“The two favourite pastimes of Thais are: first, eating, and second, shopping,” says PwC. “Thai people love anything Western, from fast food to clothing and luxury products. Expanded consumer credit via credit cards and personal loans are increasing Thais’ purchasing power. The retail sector is growing significantly with a new high-end mall seemingly opening every six months in Bangkok”.

The most prized possession of most Thai teens and young adults is their smartphone, and Bangkok is reported to have the most Facebook account holders of any metropolitan area in the world. These consumers of the future are increasingly sophisticated and embracing e-commerce with a vengeance.

Though still significant, the agricultural sector has been a shrinking portion of the overall economy, with more modern farming techniques freeing many young Thais to seek higher wages in the industrial and service sectors. Although the unemployment rate has been very low for a number of years, new factories have been able to lure workers from the agricultural sector, a trend that is expected to continue.


The Thai government actively encourages both domestic and foreign investments, which are considered important and beneficial to the economic and social development of the country – particularly activities that involve production for export or strengthen the country’s industrial and technological capabilities. Particular emphasis is placed on ‘green’ initiatives, R&D and new technologies. Simply increasing employment is no longer a critical factor because of the low unemployment rate.

“To support and encourage investment, the government offers investors privileges in various forms including exemptions from or reductions in taxes and duties, permissions, guarantees and protection measures,” says PwC. “The main laws governing the promotion of investment are the Investment Promotion Act of 1977 and the Industrial Estate Authority of Thailand Act of 1979. The government agencies responsible for administering these laws are the Board of Investment and the Industrial Estate Authority of Thailand”.

Under the Investment Promotion Act, the Board of Investment is empowered to designate business activities eligible for promotion and to grant incentives to qualified investments. To be entitled to investment incentives from the BOI, the investor must be a limited company, foundation or cooperative organised under Thai law.

Investors may also receive incentives from the Industrial Estate Authority of Thailand if the investment projects are located in certain estates. Industrial estates in Thailand are classified into three categories: those solely owned and managed by IEAT or jointly managed between IEAT and private developers are eligible for IEAT incentives, while projects in those wholly owned and managed by private developers are not.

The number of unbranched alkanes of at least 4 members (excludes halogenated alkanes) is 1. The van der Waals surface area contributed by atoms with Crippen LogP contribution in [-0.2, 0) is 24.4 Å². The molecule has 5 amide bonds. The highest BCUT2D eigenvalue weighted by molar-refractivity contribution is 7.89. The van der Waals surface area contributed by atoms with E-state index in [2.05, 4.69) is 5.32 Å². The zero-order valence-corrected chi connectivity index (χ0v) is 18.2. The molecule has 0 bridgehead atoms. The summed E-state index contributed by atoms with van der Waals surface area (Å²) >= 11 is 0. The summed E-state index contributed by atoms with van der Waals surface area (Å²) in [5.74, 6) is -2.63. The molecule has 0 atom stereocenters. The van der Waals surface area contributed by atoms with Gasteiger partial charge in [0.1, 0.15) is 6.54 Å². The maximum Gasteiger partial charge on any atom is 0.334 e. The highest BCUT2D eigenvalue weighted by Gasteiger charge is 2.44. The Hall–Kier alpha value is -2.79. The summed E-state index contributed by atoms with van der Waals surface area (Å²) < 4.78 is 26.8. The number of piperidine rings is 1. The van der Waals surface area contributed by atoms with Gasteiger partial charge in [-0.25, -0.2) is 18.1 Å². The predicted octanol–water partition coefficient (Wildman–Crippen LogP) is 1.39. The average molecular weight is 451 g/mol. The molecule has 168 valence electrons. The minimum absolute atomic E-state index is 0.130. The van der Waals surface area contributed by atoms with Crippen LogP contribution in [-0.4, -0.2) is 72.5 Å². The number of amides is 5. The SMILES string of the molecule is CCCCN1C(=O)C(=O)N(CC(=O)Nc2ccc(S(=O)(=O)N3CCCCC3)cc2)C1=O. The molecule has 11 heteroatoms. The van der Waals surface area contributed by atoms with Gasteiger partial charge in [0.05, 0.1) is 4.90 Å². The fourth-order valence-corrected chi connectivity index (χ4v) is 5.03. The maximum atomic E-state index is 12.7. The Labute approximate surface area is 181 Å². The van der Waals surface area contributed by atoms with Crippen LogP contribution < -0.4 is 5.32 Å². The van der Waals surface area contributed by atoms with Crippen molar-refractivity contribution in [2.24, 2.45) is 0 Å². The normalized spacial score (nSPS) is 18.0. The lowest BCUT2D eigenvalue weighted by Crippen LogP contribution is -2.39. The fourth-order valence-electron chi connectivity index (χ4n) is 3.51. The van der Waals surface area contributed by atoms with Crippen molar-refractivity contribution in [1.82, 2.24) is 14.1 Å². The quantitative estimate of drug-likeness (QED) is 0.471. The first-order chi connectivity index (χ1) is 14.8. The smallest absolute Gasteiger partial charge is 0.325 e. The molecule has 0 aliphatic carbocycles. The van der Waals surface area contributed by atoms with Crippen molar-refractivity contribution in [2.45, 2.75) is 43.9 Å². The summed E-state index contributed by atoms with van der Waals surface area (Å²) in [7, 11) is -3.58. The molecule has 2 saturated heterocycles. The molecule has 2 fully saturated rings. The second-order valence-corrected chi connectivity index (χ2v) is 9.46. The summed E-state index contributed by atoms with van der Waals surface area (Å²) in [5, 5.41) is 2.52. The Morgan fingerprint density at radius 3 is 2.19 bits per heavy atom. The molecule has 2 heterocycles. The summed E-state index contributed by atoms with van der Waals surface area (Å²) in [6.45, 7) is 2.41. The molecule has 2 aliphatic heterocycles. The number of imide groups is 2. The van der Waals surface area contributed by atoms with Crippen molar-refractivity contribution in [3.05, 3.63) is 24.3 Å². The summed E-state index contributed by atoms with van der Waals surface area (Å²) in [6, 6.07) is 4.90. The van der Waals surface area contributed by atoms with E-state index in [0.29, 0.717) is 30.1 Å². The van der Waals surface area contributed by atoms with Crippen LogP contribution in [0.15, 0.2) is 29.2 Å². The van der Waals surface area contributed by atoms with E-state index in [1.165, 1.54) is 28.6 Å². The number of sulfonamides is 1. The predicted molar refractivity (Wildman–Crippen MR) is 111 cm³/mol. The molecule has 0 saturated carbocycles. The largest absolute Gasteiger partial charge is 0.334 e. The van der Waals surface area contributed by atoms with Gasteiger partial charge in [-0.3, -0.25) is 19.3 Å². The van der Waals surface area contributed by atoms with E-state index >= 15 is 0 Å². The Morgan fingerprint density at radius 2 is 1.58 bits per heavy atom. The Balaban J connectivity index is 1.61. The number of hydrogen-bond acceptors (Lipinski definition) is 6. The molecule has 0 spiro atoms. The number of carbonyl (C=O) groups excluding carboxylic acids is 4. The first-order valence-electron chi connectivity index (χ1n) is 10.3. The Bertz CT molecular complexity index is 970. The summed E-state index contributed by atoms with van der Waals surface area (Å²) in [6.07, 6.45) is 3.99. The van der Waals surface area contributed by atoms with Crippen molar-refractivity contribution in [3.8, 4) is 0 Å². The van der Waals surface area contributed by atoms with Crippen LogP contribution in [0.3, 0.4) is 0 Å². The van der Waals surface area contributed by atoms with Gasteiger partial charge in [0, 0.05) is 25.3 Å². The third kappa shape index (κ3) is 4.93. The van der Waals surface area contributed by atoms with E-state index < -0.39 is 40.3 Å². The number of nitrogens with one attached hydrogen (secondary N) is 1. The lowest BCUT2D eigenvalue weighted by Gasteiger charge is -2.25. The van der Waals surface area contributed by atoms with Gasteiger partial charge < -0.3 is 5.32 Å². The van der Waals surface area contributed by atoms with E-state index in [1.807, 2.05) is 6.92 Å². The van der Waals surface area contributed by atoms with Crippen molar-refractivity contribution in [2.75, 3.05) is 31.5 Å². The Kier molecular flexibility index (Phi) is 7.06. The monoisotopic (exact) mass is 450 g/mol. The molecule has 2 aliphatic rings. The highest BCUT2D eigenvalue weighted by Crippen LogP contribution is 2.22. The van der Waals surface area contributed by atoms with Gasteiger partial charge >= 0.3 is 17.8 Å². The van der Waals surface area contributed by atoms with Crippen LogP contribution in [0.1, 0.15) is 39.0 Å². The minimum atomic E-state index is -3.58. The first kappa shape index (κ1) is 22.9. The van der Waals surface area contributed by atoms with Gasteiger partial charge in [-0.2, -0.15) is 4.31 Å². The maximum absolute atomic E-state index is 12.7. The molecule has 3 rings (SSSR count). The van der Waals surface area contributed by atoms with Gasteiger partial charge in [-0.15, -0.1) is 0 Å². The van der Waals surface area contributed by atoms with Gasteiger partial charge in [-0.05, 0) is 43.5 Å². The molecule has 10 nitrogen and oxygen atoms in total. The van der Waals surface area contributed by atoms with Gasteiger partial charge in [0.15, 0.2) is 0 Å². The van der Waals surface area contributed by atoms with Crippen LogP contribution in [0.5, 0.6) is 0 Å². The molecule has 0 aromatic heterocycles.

Property Investment

Despite the ups and downs and occasional turbulence of the past 15 years that AD Asia Group and AD Asia Consulting have been operating in Thailand, the country’s economy continued to grow by an average of 5% annually from 1999 to 2007, and property demand has been soaring: the value of land and building transactions surged by 16.5% in 2013 to USD 30.6 billion according to the Land Department, which reported that residential building licenses also rose by 12.8% to 84,023 units, while condominium registrations jumped 25.1% to 102,200 units, and new homes in Bangkok increased by 5.6% to 131,954 units – and all this while the streets were jammed with demonstrators.


Throughout it all, we’ve been applying our wealth of local knowledge and connections to help investors navigate Thailand’s unique investment landscape and provide them with tailor-made A-to-Z turnkey solutions.


In Bangkok, AD ASIA Property is one of the region’s premier property companies and provides top-quality real estate development and property management services. Our award-winning portfolio of investment-grade projects, including three exciting current developments, attests that we don’t just talk the talk – we walk the walk.


AD ASIA Construction is the latest addition to the group and provides project support for a multitude of projects in Thailand. Our teams bring many years of hands-on experience to their respective areas of expertise, and has amassed an impressive portfolio of professional services in construction management, CPM scheduling, program management, cost estimating, construction claims, technology and training.


Talk to us if you’re considering breaking into Thailand’s property market.


Categories: ASEAN, Investment, Thailand